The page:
Infant massage classes are available through hospitals such as St. Mary Medical Center’s Parenting Resource Center, as well as through independent practitioners, like Brittiney George, CEIM, who teaches at Belly Pilates in Bryn Mawr and Gwyn MacDonald, LMT, CEIM, at Mama’s Wellness Joint in Center City. 

Different certifications exist, including the well-known CEIM (Certified Educator of Infant Massage) by Infant Massage USA, and also CIMI (Certified Infant Massage Instructor) by Loving Touch and CIMT (Certified Infant Massage Teacher) by Liddlekidz , among others. 

Both MacDonald and George emphasize that infant massage provides “extra tools” for parents in responding to their babies’ needs and cues. There are six main strokes and stroke combinations and six regions of the body, notes Kelly Pagliei at St. Mary. Some strokes stimulate, and others relax, so parents learn a repertoire of movements to correspond to the mood or purpose at hand. 

All babies are different, the instructors point out. Infants have their own preferences, pace and interest. George believes there’s value in developing a regular routine with babies, repeating certain music and atmosphere to go along with massage elements. She also explains the role of infant massage for dads, giving them special connection or interaction with their babies, since they’re not breastfeeding.  

In addition to massage, many instructors provide guidance for gentle movement exercises to help baby gain control over his body and start developing coordination.   Soothing bicycling motions and crossing over — left leg to right hand — are examples.

MacDonald says she loves watching the babies react to their parents and to the massage.  Infants need time to learn their own bodies, and she says this helps them understand, “Oh, this is mine. It’s connected to me!”

Programs vary. A series of 1½- or 2-hour classes once a week generally runs from three to six weeks long. Costs range from about $5 to $125. Infant massage classes are sometimes given as shower or baby gifts.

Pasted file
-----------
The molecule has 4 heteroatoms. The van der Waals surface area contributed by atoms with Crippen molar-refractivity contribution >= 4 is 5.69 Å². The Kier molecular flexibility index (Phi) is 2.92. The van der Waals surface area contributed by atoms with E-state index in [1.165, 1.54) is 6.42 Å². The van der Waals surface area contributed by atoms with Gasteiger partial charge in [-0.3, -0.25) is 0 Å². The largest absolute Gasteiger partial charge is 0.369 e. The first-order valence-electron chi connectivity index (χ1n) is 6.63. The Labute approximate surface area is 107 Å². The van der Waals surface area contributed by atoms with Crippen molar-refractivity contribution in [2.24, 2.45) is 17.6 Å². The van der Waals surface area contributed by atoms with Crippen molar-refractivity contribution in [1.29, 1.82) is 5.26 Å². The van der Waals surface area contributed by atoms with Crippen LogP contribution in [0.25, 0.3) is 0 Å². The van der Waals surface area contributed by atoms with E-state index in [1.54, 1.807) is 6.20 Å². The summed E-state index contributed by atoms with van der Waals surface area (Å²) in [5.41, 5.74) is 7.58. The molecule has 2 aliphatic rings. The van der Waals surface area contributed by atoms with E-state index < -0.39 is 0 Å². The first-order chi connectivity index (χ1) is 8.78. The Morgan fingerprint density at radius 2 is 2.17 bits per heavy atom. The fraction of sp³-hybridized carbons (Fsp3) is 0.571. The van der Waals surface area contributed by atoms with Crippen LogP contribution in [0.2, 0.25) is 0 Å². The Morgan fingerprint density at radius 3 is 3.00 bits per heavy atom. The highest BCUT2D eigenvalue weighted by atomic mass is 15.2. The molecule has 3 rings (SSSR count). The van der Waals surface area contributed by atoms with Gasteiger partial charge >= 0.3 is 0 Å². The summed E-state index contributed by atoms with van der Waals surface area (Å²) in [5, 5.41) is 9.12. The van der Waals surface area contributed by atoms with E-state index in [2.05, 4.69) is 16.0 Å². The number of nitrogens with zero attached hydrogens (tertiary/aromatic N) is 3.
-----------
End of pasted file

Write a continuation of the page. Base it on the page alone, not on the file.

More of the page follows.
New parent networking

In addition to learning about child development and building a repertoire of skills and strategies, parenting and infant massage classes are a vital way for new moms and dads to gain a network. After consecutive nights of interrupted sleep, new parents can quickly feel overwhelmed. Being able to rely on a community of experts and peers supports morale and reduces isolation.  

“We see great friendships form,” says Kelly Pagliei, program coordinator at the St. Mary Medical Center Parenting Resource Center in Langhorne, which offers classes like “After the Stork” and “Baby Boppin Jamm.” There’s also a “Breastfeeding Tea” at the affiliated Breastfeeding Center in Bensalem. Most are free of charge, except for Infant Massage, which is $5.  

In similar ways, MOPS (Mothers of Preschoolers) provides connections during the challenging early stages of parenting. Affiliated with an international Christian mission, local MOPS groups are popular throughout the region. Vickie Crews, director of First Impressions for Hope Church United Methodist Congregation in Voorhees, NJ, explains that groups typically meet biweekly at the sponsoring church, which offers breakfast, speakers, spiritual themes and childcare for infants through Kindergarteners. “We let Mom have her time,” she says. 

Groups help moms realize “that they’re not alone,” says Amanda Cavaliere, a member of the Voorhees MOPS steering committee. Sure, they learn when to call a doctor for the baby and about postpartum depression. But they also learn how to take care of themselves and arrange play dates and park dates. MOPS’ official goal is to equip and encourage moms to care for their children better, Cavaliere notes. The most common feedback she gets? “I’d be at a loss without them” and “So many encouraging, lifelong relationships come from this group.”

The impact of early support can be enormous. Frantz reports that alums have told her, “This is where I learned how to be a parent.” And as Cavaliere says, classes and groups introduce parents to “people to do life with!” 

Ann Rappoport is a contributing writer to MetroKids.

Categories: Babies, Care, Classes, Maternity, New Moms